Destinations

Original and unusual places to stay

Unusual accommodation
Photos by flickr users (clockwise from top left): John Picken, Duncan, amandabhslater, Martin Pettitt, SnapshotsofthePast, Mr ATM.

Who said that holiday accommodation must be a hotel, hostel or a guest house?? There are some incredibly original and unusual places to stay in United Kingdom. We would like to present you just a few of them. 

If you are anywhere near Brandford on Avon near Bath, you might want to visit a historic windmill, which is now run by Peter and Priscilla Roberts as a cozy B & B. This eccentric landmark is hidden away amongst the trees on the side of the hill above the town.  The medieval building is worth seeing not only from the outside (pointed gothic windows and the stone tower with stone tiled roof), but also from the inside, where one can admire a great view over the surrounding area.

If you would like to see other mills converted into accommodation facilities head to Cley-next-the-sea, Holt, Norfolk to visit an 18th century clay windmill. It has offered a self catered retreat for guests looking for something original since 1921. This unique building and has one of the highest occupancy rates of any guesthouse in England, achieving 99% in August and averaging 84% for the rest of the year. It was featured in a film ‘Conspirator’ (1949) with Elizabeth Taylor and has been a used as a tv series setting for various shows.

For those looking for a divine accommodation there is ‘Parrandier’, the Old Church of Urquhart in Bonnie Scotland. This amazing ensemble of buildings from 1843 has been carefully restored and renovated with a focus on preserving the special character and features of the abbey, cloisters and the 70 ft tower. Inside, Spartan conditions have been turned into luxurious and comfortable apartments with great public areas.

The Gothic Temple in Stowe, Buckinghamshire offers self catering accommodation for up to 4 people. It was built in 1741 by British architect James Gibbs ‘to the Liberty of our Ancestors’ and it is gives guests an opportunity to admire its original architectural features like circular rooms, majestic ceilings with intricate paintwork and breathtaking panoramic views of the famous grounds from the stone belvedere. It also has one of the finest landscape gardens in the world.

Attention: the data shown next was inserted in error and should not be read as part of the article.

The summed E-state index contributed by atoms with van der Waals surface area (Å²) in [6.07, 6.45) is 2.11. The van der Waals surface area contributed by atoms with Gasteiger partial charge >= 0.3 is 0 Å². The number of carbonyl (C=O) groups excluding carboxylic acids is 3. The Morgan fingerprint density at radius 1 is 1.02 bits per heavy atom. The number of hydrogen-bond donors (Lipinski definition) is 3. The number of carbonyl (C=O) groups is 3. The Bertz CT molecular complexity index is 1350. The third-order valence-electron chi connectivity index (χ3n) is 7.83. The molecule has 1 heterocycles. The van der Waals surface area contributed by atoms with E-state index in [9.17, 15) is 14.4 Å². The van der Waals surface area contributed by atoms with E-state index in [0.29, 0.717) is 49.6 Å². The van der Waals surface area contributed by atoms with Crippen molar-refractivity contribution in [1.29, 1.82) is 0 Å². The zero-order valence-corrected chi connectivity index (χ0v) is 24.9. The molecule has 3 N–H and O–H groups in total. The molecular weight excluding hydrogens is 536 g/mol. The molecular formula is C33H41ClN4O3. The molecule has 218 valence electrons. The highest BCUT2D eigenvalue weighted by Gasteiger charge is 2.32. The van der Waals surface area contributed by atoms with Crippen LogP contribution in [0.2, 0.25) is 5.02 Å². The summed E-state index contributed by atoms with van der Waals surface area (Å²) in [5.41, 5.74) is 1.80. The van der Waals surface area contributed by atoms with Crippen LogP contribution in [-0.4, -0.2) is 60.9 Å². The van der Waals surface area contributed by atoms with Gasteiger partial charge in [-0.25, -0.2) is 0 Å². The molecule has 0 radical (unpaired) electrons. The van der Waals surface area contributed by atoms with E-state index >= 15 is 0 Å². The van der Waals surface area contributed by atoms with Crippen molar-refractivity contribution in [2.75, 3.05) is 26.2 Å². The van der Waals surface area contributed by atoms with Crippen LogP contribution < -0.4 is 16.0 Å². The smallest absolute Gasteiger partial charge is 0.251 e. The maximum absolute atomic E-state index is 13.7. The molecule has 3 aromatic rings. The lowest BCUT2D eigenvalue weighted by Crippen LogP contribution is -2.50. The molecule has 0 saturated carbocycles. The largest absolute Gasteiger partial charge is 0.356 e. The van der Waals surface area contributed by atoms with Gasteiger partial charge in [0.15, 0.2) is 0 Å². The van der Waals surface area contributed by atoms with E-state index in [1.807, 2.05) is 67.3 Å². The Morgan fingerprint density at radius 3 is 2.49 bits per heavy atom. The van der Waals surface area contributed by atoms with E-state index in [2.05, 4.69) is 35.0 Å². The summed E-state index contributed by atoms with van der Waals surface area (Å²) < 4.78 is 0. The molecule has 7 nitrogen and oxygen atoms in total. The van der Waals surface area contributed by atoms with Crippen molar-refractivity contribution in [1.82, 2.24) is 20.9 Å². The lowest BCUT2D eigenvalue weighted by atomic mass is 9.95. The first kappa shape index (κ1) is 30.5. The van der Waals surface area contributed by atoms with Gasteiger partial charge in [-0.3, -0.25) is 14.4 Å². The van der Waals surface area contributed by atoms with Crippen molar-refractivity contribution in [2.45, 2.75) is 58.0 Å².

Another unusual place to stay is a cliff-edge lighthouse 2 miles from the historic Victorian town Llandudno, Wales. It’s situated within the Great Orme Country Park and was built in a fortress-like style by the Mersey Docks and Harbour Company in 1862. The material used was mostly dressed limestone and vast bulks of Canadian pitch pine. The lighthouse was working until March 22nd 1985 when the optics was removed. One of the most impressing rooms is the Keeper’s Hall, which has a unique 19ft pitch pine panelling and gallery. From the dining room guests can look down over a 360ft vertical drop and admire drastic sea-views.

Views over miles of wide, open landscape can be also seen from a Appelton Water Tower in Sandringham, Norfolk. Designed by Robert Rawlinson to provide a reliable and clean water supply for Sandringham residence, the tower was built in 1877-1878. This Victorian construction is a rare example of a well preserved functional building of a high quality. The Tower can provide a self-catering accommodation for up to 4 people (in 2 bedrooms) and is run by the Landmark Trust.

photos (clockwise from top left): John Picken, Duncan, amandabhslater, Martin Pettitt, SnapshotsofthePast, Mr ATM.